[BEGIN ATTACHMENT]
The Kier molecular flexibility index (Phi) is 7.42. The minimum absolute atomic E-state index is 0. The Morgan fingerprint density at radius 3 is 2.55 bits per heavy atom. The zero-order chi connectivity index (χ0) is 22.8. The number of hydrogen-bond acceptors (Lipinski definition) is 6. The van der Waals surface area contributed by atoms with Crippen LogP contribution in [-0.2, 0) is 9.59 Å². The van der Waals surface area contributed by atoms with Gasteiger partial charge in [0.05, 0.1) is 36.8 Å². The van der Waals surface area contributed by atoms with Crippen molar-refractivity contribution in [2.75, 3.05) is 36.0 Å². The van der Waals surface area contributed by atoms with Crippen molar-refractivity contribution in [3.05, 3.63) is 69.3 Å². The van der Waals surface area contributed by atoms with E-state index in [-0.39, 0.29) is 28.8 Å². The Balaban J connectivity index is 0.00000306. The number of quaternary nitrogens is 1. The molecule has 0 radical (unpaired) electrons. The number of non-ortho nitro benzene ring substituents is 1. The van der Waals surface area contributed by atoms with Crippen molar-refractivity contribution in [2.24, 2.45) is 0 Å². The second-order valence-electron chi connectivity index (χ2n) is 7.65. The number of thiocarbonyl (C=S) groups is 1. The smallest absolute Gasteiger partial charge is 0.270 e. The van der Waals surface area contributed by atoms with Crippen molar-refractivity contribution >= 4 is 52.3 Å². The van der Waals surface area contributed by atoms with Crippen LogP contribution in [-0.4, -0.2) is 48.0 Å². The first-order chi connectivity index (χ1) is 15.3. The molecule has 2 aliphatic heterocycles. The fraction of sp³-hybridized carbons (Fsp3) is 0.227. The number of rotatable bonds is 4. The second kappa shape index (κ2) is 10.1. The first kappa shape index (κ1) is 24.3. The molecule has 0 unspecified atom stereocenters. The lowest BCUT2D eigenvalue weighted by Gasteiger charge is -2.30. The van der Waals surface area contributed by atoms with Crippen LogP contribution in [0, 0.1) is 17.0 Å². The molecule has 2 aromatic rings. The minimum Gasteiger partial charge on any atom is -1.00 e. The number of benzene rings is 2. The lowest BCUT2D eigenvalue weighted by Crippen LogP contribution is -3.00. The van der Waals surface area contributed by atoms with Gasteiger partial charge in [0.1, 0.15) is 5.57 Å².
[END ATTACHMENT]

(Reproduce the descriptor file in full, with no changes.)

The Kier molecular flexibility index (Phi) is 7.42. The minimum absolute atomic E-state index is 0. The Morgan fingerprint density at radius 3 is 2.55 bits per heavy atom. The zero-order chi connectivity index (χ0) is 22.8. The number of hydrogen-bond acceptors (Lipinski definition) is 6. The van der Waals surface area contributed by atoms with Crippen LogP contribution in [-0.2, 0) is 9.59 Å². The van der Waals surface area contributed by atoms with Gasteiger partial charge in [0.05, 0.1) is 36.8 Å². The van der Waals surface area contributed by atoms with Crippen molar-refractivity contribution in [2.75, 3.05) is 36.0 Å². The van der Waals surface area contributed by atoms with Crippen molar-refractivity contribution in [3.05, 3.63) is 69.3 Å². The van der Waals surface area contributed by atoms with E-state index in [-0.39, 0.29) is 28.8 Å². The Balaban J connectivity index is 0.00000306. The number of quaternary nitrogens is 1. The molecule has 0 radical (unpaired) electrons. The number of non-ortho nitro benzene ring substituents is 1. The van der Waals surface area contributed by atoms with Crippen molar-refractivity contribution in [2.24, 2.45) is 0 Å². The second-order valence-electron chi connectivity index (χ2n) is 7.65. The number of thiocarbonyl (C=S) groups is 1. The smallest absolute Gasteiger partial charge is 0.270 e. The van der Waals surface area contributed by atoms with Crippen molar-refractivity contribution >= 4 is 52.3 Å². The van der Waals surface area contributed by atoms with Crippen LogP contribution in [-0.4, -0.2) is 48.0 Å². The first-order chi connectivity index (χ1) is 15.3. The molecule has 2 aliphatic heterocycles. The fraction of sp³-hybridized carbons (Fsp3) is 0.227. The number of rotatable bonds is 4. The second kappa shape index (κ2) is 10.1. The first kappa shape index (κ1) is 24.3. The molecule has 0 unspecified atom stereocenters. The lowest BCUT2D eigenvalue weighted by Gasteiger charge is -2.30. The van der Waals surface area contributed by atoms with Crippen LogP contribution in [0, 0.1) is 17.0 Å². The molecule has 2 aromatic rings. The minimum Gasteiger partial charge on any atom is -1.00 e. The number of benzene rings is 2. The lowest BCUT2D eigenvalue weighted by Crippen LogP contribution is -3.00. The van der Waals surface area contributed by atoms with Gasteiger partial charge in [0.1, 0.15) is 5.57 Å².